Boeing declined to comment specifically on the upcoming D.C. talks, but said in a statement that “Boeing and other companies that depend on intellectual property as a competitive advantage take seriously its protection.”

On the cybertheft issue, the U.S. wants to get a sense that “China is engaged in these issues and they’re bringing their own folks under control,” said Kenneth Lieberthal, senior fellow in foreign policy and a China expert at the Brookings Institution.

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As for governments spying on each other for intelligence gathering, it’s unlikely an agreement will be reached or even attempted, since “both sides do it,” Lieberthal said.

“The burden is on you to protect your own information, not to get the other guy to stop trying to steal your information,” he added. “Because states steal.”


The Chinese government’s unexpected devaluation of its currency last month ratcheted up rhetoric about whether China was aiming to unfairly bolster its own global competitiveness. At the same time, the move, coupled with the slowdown in the Chinese economy and its crashing stock market raised fears that a cornerstone of global demand was crumbling.

“I think the Obama administration wants to get an idea of Xi’s own sense of the Chinese economy,” Bachman said. “There’s a lot of uncertainty both here and in China about future prospects. How much growth will there be? What are they going to do about factories that aren’t producing anything now? There’s a lot of the ‘popping of the bubble’ aspects of the economy. What’s the bottom?”

For Washington state, which last year exported $20.7 billion of goods to China and imported $8.3 billion from there, the state of China’s economy has huge significance. Nearly a quarter of all Washington exports go to China, according to Inslee’s office.

At the most basic level, “if the economy slows in China, there will be fewer purchases of our products,” Bachman said.

On the other hand, economic uncertainty in China could also spur more investment here from its now-substantial class of wealthy businesspeople, seeking to put their money in property, stocks or companies in the U.S.

Human rights/foreign NGOs

Human rights is a perennial point of tension between the U.S. and China, which take vastly different stances on issues involving Tibet, Taiwan and democratic reform.

During Xi’s visit, U.S. officials will likely focus on China’s arrest or detention of more than 200 human-rights lawyers and activists in a campaign that began this summer.

There will also likely be discussion of China’s proposed new laws aiming to tighten control over foreign nongovernmental organizations (NGOs) — an issue that would affect Washington state nonprofits that operate in China, including the Bill & Melinda Gates Foundation and World Vision.

The draft of the new laws “is really ugly from the point of view of foreign NGOs,” which could include universities, trade associations, public-health organizations, foundations, humanitarian organizations and others, Lieberthal said.

Under the proposal, supervision of foreign NGOs would switch from China’s civil affairs ministry to its public security ministry — the police.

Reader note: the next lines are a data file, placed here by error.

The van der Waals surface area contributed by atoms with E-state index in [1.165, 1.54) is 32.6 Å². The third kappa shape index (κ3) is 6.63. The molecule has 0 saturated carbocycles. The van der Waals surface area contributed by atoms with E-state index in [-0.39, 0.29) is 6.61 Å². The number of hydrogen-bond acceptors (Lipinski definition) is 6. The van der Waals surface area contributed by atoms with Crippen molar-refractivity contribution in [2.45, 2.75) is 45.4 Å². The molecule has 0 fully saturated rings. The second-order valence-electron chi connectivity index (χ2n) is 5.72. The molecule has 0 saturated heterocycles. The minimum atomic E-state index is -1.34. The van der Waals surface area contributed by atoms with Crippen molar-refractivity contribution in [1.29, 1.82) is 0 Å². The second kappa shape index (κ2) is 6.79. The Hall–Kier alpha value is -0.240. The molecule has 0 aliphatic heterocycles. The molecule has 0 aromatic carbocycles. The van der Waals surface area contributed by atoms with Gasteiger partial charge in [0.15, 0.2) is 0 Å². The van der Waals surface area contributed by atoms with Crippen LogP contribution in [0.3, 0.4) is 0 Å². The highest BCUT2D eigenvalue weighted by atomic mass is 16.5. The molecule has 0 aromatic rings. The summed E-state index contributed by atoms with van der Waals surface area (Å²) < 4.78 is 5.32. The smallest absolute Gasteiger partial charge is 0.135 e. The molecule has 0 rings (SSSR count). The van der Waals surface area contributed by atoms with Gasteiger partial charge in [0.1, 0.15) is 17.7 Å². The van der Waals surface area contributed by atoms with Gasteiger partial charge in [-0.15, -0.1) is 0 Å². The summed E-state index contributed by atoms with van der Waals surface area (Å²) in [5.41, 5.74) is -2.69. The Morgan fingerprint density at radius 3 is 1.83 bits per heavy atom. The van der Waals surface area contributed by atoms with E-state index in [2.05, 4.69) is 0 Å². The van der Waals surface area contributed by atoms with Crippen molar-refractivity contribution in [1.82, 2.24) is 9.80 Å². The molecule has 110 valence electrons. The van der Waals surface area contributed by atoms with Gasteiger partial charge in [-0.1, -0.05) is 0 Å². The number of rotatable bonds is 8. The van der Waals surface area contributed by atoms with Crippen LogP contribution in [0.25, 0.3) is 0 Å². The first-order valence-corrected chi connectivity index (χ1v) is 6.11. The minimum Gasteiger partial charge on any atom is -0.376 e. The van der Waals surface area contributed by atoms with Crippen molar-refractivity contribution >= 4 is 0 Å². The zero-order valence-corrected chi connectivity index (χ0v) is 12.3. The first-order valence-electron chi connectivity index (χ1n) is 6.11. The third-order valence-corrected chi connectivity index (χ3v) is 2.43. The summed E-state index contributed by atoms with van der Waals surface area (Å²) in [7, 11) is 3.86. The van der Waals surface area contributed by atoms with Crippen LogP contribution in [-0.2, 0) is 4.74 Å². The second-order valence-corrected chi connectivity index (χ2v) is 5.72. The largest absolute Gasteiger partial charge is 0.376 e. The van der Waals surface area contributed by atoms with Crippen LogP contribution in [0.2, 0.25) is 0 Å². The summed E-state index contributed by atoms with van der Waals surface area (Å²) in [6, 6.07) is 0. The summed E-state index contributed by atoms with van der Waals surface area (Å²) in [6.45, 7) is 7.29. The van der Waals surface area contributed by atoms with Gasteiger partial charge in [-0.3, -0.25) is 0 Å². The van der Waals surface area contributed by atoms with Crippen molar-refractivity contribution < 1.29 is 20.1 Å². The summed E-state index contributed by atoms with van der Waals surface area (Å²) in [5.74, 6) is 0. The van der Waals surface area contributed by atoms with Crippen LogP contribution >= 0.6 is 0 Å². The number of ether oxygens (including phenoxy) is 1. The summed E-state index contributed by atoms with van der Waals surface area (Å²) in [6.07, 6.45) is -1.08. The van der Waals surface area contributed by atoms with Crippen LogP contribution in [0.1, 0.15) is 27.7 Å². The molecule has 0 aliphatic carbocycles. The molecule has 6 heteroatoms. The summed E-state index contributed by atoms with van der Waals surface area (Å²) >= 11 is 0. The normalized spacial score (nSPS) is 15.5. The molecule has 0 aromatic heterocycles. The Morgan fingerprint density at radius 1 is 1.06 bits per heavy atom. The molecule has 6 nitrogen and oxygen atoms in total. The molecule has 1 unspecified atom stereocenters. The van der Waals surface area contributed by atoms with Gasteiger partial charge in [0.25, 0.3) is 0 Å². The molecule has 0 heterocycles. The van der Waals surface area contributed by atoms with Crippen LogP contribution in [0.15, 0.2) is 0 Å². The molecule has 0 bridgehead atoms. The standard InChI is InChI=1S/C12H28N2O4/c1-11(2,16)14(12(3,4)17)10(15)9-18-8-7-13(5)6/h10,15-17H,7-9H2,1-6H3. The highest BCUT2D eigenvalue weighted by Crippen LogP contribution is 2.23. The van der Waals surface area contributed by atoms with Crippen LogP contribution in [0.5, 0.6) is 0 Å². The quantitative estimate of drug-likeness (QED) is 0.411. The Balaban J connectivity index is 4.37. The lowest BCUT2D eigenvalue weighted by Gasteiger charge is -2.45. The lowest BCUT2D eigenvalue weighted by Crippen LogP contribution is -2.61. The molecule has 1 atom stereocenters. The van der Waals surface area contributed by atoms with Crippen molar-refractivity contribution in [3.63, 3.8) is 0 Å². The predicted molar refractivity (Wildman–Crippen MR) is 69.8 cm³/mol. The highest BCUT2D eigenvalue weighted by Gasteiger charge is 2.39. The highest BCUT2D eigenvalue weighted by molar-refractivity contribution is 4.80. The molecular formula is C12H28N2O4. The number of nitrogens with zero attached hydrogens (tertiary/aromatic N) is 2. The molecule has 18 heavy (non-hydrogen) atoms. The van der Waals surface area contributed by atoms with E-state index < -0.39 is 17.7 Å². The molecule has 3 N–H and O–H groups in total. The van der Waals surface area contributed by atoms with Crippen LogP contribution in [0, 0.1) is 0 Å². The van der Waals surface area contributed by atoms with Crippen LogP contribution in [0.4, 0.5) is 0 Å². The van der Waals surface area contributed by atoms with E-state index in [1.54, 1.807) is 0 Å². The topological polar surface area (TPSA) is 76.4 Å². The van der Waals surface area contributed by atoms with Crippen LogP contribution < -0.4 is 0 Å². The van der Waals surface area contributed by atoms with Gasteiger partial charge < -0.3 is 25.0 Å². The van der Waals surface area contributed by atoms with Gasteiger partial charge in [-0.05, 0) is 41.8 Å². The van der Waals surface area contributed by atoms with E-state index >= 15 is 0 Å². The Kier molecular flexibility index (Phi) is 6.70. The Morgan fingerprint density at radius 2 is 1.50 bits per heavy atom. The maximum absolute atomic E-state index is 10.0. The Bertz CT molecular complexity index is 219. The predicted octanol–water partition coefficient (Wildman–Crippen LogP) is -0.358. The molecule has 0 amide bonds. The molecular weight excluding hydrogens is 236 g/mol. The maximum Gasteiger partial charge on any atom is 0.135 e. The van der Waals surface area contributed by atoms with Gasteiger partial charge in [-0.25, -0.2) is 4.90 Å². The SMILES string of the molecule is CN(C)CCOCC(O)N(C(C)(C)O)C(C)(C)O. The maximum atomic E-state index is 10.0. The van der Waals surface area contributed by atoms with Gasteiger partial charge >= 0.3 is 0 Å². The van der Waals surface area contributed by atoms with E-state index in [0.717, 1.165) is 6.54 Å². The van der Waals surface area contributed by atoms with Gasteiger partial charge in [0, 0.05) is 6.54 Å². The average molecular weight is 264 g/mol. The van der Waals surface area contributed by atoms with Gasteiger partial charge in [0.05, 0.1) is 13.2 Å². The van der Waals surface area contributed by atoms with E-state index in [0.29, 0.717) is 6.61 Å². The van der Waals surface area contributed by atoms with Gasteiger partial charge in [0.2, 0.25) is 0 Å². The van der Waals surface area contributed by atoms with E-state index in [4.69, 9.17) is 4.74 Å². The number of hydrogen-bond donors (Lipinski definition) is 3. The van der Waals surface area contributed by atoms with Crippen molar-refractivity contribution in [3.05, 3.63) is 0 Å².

It effectively means China would be “treating foreign NGOs as potential criminals rather than as folks there, for the most part, to be helpful,” Lieberthal said. More extensive registration and reporting of organizations’ plans for each year also would be required, and fundraising would be restricted.

“It’s made without consideration of how foreign NGOs actually operate,” Lieberthal said.

More than 40 U.S. business and professional groups signed a letter to the Chinese government urging it to modify the draft law, according to The Wall Street Journal.

World Vision, the Federal Way-based Christian humanitarian organization that does development and disaster-relief work in China, “declined to speak on this sensitive topic.” The Gates Foundation did not immediately respond to a request for comment on the issue.

South China Sea

China has been increasingly assertive in its sovereignty claims to 80 percent of the South China Sea, building up artificial islands in one of the busiest shipping routes in the world.

The moves have exacerbated long-running territorial disputes. The Philippines, Brunei, Malaysia, Vietnam and Taiwan also have competing sovereignty claims in the area.

The U.S. is interested in freedom of navigation, including the right of U.S. military vessels to conduct surveillance activities in areas where China says they need its permission to sail.

China has accused the U.S. of militarizing the region. Just last week, an official said it was “extremely concerned” about a suggestion from a top U.S. commander that U.S. ships and aircraft should challenge China’s claims in the South China Sea by patrolling close to the artificial islands, according to a Reuters report.

It’s unlikely that there will be “meaningful movement” on this issue when Xi and Obama meet, though there may be some agreement on ways to deal with smaller conflicts that arise there, Lieberthal said.

Washington state, home to Naval Station Everett and Naval Base Kitsap-Bangor, could be affected if the situation in the South China Sea reaches a crisis point. Some ships from Everett or Kitsap-Bangor could be involved as a “second line that would be called up, after Guam and Hawaii, to respond to a situation in the South China Sea,” Bachman said.

Room for an understanding?

Xi and Obama’s meeting underscores that the U.S. and China “need to reach an understanding of how we see each other in the world,” Bachman said. Otherwise, “the relationship is going to get worse.”

And that relationship “is probably the most important bilateral relationship that exists,” economically and geopolitically, said Reid, of Seattle University. “All Washington businesses that do business in China will be affected by the general state of relationship between China and the U.S.”

Timeline of relations between Washington state and China

Sources: Seattle Times archives, Washington State China Relations Council, HistoryLink.org